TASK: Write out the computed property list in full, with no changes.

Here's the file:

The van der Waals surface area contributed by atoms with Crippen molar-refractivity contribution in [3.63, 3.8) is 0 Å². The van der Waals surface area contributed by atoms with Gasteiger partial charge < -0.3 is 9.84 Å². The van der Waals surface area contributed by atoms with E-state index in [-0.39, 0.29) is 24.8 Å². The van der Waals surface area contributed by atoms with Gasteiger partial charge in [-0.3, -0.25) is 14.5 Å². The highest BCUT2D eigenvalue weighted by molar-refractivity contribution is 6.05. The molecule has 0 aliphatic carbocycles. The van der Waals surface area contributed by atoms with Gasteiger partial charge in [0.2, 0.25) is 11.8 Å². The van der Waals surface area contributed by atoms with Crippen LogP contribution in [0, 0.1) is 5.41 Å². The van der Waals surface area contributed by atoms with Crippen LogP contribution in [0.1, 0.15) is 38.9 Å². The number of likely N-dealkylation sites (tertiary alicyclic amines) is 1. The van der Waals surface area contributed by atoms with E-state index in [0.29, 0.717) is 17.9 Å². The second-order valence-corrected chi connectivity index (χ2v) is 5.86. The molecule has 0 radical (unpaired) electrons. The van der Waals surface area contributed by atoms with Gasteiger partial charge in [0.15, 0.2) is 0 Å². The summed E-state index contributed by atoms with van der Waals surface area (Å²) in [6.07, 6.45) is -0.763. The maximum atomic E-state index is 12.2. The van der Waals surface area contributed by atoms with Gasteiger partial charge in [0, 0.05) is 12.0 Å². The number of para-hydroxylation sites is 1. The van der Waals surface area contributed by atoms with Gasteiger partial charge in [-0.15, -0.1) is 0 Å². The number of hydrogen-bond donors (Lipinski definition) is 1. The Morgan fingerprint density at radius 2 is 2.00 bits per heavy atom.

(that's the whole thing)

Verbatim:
The van der Waals surface area contributed by atoms with Crippen molar-refractivity contribution in [3.63, 3.8) is 0 Å². The van der Waals surface area contributed by atoms with Gasteiger partial charge < -0.3 is 9.84 Å². The van der Waals surface area contributed by atoms with E-state index in [-0.39, 0.29) is 24.8 Å². The van der Waals surface area contributed by atoms with Gasteiger partial charge in [-0.3, -0.25) is 14.5 Å². The highest BCUT2D eigenvalue weighted by molar-refractivity contribution is 6.05. The molecule has 0 aliphatic carbocycles. The van der Waals surface area contributed by atoms with Gasteiger partial charge in [0.2, 0.25) is 11.8 Å². The van der Waals surface area contributed by atoms with Crippen LogP contribution in [0, 0.1) is 5.41 Å². The van der Waals surface area contributed by atoms with Crippen LogP contribution in [0.1, 0.15) is 38.9 Å². The number of likely N-dealkylation sites (tertiary alicyclic amines) is 1. The van der Waals surface area contributed by atoms with E-state index in [0.29, 0.717) is 17.9 Å². The second-order valence-corrected chi connectivity index (χ2v) is 5.86. The molecule has 0 radical (unpaired) electrons. The van der Waals surface area contributed by atoms with Gasteiger partial charge in [0.15, 0.2) is 0 Å². The summed E-state index contributed by atoms with van der Waals surface area (Å²) in [6.07, 6.45) is -0.763. The maximum atomic E-state index is 12.2. The van der Waals surface area contributed by atoms with Gasteiger partial charge in [0, 0.05) is 12.0 Å². The number of para-hydroxylation sites is 1. The van der Waals surface area contributed by atoms with Gasteiger partial charge in [-0.15, -0.1) is 0 Å². The number of hydrogen-bond donors (Lipinski definition) is 1. The Morgan fingerprint density at radius 2 is 2.00 bits per heavy atom.